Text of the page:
Nov 27, 2019
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The thing with your question that I found odd, to open the system and clean it you don't need to know in advance what's inside since when you open it you will see it, and to clean it you need to open it anyway so just open it. You don't need to take the GPU apart to clean out dust from the computer. Only time you need to remove the heatsink to swap the thermal past is if the video card is getting too hot. To clean the computer, just open the case, blow out the dust, maybe use a brush to wipe things down that are really caked with dusk. Even the GPU fans and shroud you can clean without taking it apart too much but you would want to remove it from the case to blow it out. Don't take anything apart more than you need to unless there is an actual issue.
Hi,

Thank you for taking the time to respond to my long-winded comment.

I mainly wanted to clean the fans but after realizing to gain full access to the fans requires near full disassembly to which the thermal pads/paste are exposed, so I thought I should be prepared if they need replacing. After reading your comment I realize now that unless there's an issue(overheating) with the GPU it doesn't need to be disassembled at all and the fans in this case can be cleaned from the exterior.

I'm thankful you mentioned this as there's actually no known issues with the computer (no blue screens, no random restarts). You're quite right, I had to open it up and look inside anyway at some point but I avoided it out of fear which was very cowardice of me.

I was being over-scrupulous and pedantic with carrying out the clean as being a novice I didn't want to miss something or encounter an issue I could've planned ahead for, I didn't realize it was simpler than I made it out to be.

So I now know that if any component isn't malfunctioning or having an issue of sorts it doesn't need to be dismantled.

Do I need to hold the GPU fans still when I spray them with compressed air can I let them spin? I have Q tips and Iso-Propyl Alcohol if it would be better to use that? (The fan blades are quite visibly dirty and could do with a clean).


Thanks
 

hang-the-9

Titan
Moderator
Hi,

Thank you for taking the time to respond to my long-winded comment.

I mainly wanted to clean the fans but after realizing to gain full access to the fans requires near full disassembly to which the thermal pads/paste are exposed, so I thought I should be prepared if they need replacing. After reading your comment I realize now that unless there's an issue(overheating) with the GPU it doesn't need to be disassembled at all and the fans in this case can be cleaned from the exterior.

I'm thankful you mentioned this as there's actually no known issues with the computer (no blue screens, no random restarts). You're quite right, I had to open it up and look inside anyway at some point but I avoided it out of fear which was very cowardice of me.

I was being over-scrupulous and pedantic with carrying out the clean as being a novice I didn't want to miss something or encounter an issue I could've planned ahead for, I didn't realize it was simpler than I made it out to be.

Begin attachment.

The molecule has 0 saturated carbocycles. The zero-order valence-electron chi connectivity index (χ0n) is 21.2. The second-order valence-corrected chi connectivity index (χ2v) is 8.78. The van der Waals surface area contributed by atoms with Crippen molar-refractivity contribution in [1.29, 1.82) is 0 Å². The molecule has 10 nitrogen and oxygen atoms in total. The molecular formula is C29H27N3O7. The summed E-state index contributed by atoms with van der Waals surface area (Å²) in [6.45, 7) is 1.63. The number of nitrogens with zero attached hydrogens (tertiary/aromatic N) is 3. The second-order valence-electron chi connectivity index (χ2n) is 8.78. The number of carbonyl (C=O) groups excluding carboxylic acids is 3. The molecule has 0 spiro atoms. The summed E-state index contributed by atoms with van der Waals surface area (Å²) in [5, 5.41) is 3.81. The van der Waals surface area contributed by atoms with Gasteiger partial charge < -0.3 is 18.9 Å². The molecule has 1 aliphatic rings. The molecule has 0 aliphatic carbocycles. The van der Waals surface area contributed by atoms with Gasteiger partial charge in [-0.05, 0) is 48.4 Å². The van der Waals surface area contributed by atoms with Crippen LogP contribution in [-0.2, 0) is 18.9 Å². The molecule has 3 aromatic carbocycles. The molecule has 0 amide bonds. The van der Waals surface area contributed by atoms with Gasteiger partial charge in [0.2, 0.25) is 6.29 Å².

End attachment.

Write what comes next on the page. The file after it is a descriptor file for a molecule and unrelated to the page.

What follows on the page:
So I now know that if any component isn't malfunctioning or having an issue of sorts it doesn't need to be dismantled.

Do I need to hold the GPU fans still when I spray them with compressed air can I let them spin? I have Q tips and Iso-Propyl Alcohol if it would be better to use that? (The fan blades are quite visibly dirty and could do with a clean).


Thanks
Yes you should not let the fans spin freely, it should not damage anything but there is a chance.

My air cleaning kit is actually a bit funny, I don't buy compressed air, I use a small toy foam water gun that will shoot out decently strong air when pumped. Cheaper and 100% re-usable. Plus you can soak your friends with it :)


Also get a brush to break up the dust/dirt a bit. I just use a cheap artist brush and tape the bristles to the handle more to make sure they don't fall off in the case.

qtips and alcohol are good to use, or use a narrow foam brush for better coverage. Just make sure not to use too much liquid.
 
Nov 27, 2019
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Well, interestingly enough I was forced to open my PC due to a power outtage
Yes you should not let the fans spin freely, it should not damage anything but there is a chance.

My air cleaning kit is actually a bit funny, I don't buy compressed air, I use a small toy foam water gun that will shoot out decently strong air when pumped. Cheaper and 100% re-usable. Plus you can soak your friends with it :)


Also get a brush to break up the dust/dirt a bit. I just use a cheap artist brush and tape the bristles to the handle more to make sure they don't fall off in the case.

qtips and alcohol are good to use, or use a narrow foam brush for better coverage. Just make sure not to use too much liquid.
I actually thought you were joking but it seems you are being serious, that's very interesting I'll check this out. Cheers for the cleaning tips!
 

hang-the-9

Titan
Moderator
Well, interestingly enough I was forced to open my PC due to a power outtage


I actually thought you were joking but it seems you are being serious, that's very interesting I'll check this out. Cheers for the cleaning tips!
Yep, it's what I like to use, I actually started when I was at my sister-in-laws place working on their computer and had to clean it up a bit, needed to find a way to blow out the air and noticed they had one of those water noodle guns lying around from the kids and used it. It worked so well I never used caned air at home again.